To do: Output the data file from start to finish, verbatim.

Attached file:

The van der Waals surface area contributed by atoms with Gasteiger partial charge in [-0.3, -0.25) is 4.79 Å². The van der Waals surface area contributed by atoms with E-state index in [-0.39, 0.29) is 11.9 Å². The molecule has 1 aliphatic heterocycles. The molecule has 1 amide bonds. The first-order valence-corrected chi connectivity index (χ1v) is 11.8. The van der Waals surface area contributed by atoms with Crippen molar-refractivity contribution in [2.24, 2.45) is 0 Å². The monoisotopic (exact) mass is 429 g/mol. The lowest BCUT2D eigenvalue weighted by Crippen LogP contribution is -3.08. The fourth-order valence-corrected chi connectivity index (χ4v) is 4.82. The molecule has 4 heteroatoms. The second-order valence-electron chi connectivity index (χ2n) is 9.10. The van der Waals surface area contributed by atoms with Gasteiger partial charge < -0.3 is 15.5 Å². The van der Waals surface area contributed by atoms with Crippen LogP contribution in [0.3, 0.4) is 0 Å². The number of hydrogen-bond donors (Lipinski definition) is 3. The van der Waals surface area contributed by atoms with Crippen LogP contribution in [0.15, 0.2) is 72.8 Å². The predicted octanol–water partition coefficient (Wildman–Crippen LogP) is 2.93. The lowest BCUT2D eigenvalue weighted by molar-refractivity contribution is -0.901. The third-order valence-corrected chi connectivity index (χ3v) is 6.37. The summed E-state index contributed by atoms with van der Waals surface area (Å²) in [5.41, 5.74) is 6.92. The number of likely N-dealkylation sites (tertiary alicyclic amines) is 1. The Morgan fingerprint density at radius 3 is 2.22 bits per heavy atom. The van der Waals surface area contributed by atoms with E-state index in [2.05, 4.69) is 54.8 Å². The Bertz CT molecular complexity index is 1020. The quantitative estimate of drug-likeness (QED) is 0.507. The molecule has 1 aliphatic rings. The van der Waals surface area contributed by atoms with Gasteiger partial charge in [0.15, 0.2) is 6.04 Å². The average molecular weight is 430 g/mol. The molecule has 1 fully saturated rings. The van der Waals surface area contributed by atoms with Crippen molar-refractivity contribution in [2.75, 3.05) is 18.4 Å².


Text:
The van der Waals surface area contributed by atoms with Gasteiger partial charge in [-0.3, -0.25) is 4.79 Å². The van der Waals surface area contributed by atoms with E-state index in [-0.39, 0.29) is 11.9 Å². The molecule has 1 aliphatic heterocycles. The molecule has 1 amide bonds. The first-order valence-corrected chi connectivity index (χ1v) is 11.8. The van der Waals surface area contributed by atoms with Crippen molar-refractivity contribution in [2.24, 2.45) is 0 Å². The monoisotopic (exact) mass is 429 g/mol. The lowest BCUT2D eigenvalue weighted by Crippen LogP contribution is -3.08. The fourth-order valence-corrected chi connectivity index (χ4v) is 4.82. The molecule has 4 heteroatoms. The second-order valence-electron chi connectivity index (χ2n) is 9.10. The van der Waals surface area contributed by atoms with Gasteiger partial charge < -0.3 is 15.5 Å². The van der Waals surface area contributed by atoms with Crippen LogP contribution in [0.3, 0.4) is 0 Å². The number of hydrogen-bond donors (Lipinski definition) is 3. The van der Waals surface area contributed by atoms with Crippen LogP contribution in [0.15, 0.2) is 72.8 Å². The predicted octanol–water partition coefficient (Wildman–Crippen LogP) is 2.93. The lowest BCUT2D eigenvalue weighted by molar-refractivity contribution is -0.901. The third-order valence-corrected chi connectivity index (χ3v) is 6.37. The summed E-state index contributed by atoms with van der Waals surface area (Å²) in [5.41, 5.74) is 6.92. The number of likely N-dealkylation sites (tertiary alicyclic amines) is 1. The Morgan fingerprint density at radius 3 is 2.22 bits per heavy atom. The van der Waals surface area contributed by atoms with E-state index in [2.05, 4.69) is 54.8 Å². The Bertz CT molecular complexity index is 1020. The quantitative estimate of drug-likeness (QED) is 0.507. The molecule has 1 aliphatic rings. The van der Waals surface area contributed by atoms with Gasteiger partial charge in [0.15, 0.2) is 6.04 Å². The average molecular weight is 430 g/mol. The molecule has 1 fully saturated rings. The van der Waals surface area contributed by atoms with Crippen molar-refractivity contribution in [2.75, 3.05) is 18.4 Å².